Read Do You Only Have a Brain? On Thomas Nagel review on this book.
It is way better than mine.
1. Nagel rejected theoretical reduction-ism, which is not something happening in the science community. It is more or less act as a straw-man.
"Nagel here aligns himself, as best we can tell, with the majority view among both philosophers and practicing scientists. Just to take one obvious example, very little of the actual work in biology inspired by Darwin depends on reductive materialism of this sort; evolutionary explanations do not typically appeal to Newton’s laws or general relativity. Given this general consensus (the rhetoric of some popular science writing by Weinberg and others aside), it is puzzling that Nagel thinks he needs to bother attacking theoretical reductionism."
2. Nagel opposes naturalism, yet he gives us few specifics about the kind of naturalism he opposes.
"Naturalists, including Dennett, defend their view by appealing to the extraordinary fruitfulness of past scientific work, including work growing out of Darwin’s theory of evolution by natural selection. So what should we make of the actual work in biology that supports the “materialist Neo-Darwinian conception of nature” that Nagel thinks “is almost certainly false”? Defending such a sweeping claim might seem to require a detailed engagement with the relevant science, yet in a striking admission early on, Nagel reveals that his book “is just the opinion of a layman who reads widely in the literature that explains contemporary science to the nonspecialist.” And a recurring objection to what he learned from his layman’s reading of popular science writing is that much science “flies in the face of common sense,” that it is inconsistent with “evident facts about ourselves, that it “require[s] us to deny the obvious,” and so on."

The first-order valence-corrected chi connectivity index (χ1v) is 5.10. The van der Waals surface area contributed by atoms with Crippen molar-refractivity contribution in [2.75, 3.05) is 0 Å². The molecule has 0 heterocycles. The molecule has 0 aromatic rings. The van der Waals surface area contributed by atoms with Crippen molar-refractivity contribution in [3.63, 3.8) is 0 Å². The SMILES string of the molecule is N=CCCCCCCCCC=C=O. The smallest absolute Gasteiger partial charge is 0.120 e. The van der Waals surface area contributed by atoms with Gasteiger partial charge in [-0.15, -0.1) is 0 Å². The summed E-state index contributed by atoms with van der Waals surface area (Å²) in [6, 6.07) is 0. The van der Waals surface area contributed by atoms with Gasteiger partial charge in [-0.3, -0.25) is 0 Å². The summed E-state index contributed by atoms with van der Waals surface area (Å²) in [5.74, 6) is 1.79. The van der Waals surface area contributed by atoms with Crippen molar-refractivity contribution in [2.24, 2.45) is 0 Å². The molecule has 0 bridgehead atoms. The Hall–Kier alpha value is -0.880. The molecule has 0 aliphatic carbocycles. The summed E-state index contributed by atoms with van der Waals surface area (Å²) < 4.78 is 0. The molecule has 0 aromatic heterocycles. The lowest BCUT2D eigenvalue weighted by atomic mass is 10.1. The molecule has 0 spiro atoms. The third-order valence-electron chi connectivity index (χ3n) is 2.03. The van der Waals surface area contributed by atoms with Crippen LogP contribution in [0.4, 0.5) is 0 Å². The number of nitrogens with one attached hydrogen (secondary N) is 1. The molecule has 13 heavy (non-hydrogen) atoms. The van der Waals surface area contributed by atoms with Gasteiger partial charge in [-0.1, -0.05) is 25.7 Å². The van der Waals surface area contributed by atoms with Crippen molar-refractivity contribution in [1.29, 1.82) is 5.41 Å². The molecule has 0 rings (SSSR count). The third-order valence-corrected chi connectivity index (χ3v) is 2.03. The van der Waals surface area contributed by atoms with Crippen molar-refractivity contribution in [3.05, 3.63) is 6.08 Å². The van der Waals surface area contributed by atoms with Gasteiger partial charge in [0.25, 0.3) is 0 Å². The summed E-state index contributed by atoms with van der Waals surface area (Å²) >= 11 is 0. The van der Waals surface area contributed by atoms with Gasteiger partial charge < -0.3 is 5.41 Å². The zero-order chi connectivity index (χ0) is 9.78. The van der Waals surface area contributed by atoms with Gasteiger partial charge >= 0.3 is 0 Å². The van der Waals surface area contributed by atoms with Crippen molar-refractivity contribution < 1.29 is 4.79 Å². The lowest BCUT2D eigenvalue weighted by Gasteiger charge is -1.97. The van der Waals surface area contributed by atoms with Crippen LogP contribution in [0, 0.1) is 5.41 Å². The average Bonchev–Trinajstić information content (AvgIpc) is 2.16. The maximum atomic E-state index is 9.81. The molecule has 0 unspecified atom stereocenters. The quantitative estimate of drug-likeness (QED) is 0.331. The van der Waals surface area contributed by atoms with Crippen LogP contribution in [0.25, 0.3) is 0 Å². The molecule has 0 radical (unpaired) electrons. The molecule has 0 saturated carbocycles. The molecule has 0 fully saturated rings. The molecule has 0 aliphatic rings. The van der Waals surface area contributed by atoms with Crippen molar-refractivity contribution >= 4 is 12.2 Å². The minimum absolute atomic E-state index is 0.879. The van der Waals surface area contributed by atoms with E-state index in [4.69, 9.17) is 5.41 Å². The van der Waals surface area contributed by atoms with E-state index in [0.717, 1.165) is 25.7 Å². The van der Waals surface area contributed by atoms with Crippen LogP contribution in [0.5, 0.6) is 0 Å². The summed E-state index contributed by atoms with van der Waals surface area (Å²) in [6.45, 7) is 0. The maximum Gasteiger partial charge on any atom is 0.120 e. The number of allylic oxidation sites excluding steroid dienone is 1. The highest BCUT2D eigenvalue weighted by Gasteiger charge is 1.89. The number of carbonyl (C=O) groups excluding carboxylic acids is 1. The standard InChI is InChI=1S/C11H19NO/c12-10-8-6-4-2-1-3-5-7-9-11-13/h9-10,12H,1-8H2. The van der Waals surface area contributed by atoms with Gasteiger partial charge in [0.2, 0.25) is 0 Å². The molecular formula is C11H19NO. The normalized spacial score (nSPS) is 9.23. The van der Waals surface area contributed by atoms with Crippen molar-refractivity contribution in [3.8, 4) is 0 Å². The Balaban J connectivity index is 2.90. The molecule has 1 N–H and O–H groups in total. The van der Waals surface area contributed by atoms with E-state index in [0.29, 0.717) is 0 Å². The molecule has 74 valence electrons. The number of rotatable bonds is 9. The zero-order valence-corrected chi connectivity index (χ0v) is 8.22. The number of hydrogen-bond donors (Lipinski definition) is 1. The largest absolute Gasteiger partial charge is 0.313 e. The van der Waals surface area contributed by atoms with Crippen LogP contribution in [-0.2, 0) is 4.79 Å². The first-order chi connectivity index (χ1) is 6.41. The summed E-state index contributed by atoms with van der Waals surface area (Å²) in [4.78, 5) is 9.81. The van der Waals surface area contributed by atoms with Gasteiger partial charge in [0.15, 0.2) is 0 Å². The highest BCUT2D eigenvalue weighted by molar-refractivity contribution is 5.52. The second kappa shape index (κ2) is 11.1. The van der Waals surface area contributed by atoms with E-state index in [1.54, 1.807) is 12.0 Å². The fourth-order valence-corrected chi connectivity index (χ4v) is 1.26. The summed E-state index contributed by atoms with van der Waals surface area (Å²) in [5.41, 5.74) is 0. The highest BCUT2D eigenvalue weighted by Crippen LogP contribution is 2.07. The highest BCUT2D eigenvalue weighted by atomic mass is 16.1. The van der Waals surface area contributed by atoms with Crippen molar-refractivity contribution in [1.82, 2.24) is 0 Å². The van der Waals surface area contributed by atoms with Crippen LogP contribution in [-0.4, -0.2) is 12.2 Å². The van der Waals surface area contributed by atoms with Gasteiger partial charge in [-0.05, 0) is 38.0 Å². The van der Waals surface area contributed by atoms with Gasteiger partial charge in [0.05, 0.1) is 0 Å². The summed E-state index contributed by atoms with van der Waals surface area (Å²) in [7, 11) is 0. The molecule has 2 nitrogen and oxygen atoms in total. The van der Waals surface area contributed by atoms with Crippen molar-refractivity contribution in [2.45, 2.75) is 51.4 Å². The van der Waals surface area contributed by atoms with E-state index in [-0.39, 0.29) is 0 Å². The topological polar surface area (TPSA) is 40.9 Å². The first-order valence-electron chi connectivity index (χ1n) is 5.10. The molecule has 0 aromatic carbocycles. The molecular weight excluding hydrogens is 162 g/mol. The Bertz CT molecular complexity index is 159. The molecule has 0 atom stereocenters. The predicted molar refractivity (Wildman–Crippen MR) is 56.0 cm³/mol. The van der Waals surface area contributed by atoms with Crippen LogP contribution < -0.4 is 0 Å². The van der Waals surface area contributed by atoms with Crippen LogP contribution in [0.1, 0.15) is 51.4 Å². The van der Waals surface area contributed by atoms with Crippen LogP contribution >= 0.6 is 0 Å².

In another word, this philosopher failed to learn about science, and lack the basic understanding to really object to it.
Why didn't this philosopher learned more science? He is not only agains science, but common sense as well.
"Happily, Nagel does not attempt to repudiate the Copernican revolution in astronomy, despite its hostility to common sense. But he displays none of the same humility when it comes to his preferred claims of common sense—the kind of humility that nearly 400 years of nonevident yet true scientific discoveries should engender. Are we really supposed to abandon a massively successful scientific research program because Nagel finds some scientific claims hard to square with what he thinks is obvious and “undeniable,” such as his confidence that his “clearest moral…reasonings are objectively valid”?"
Just found the tweet by Steven Pinker on this book.
"“What has gotten into Thomas Nagel?” tweeted Steven Pinker, the Canadian cognitive scientist at the Massachusetts Institute of Technology.
Mr. Pinker also called Mind & Cosmos “the shoddy reasoning of a once-great thinker.”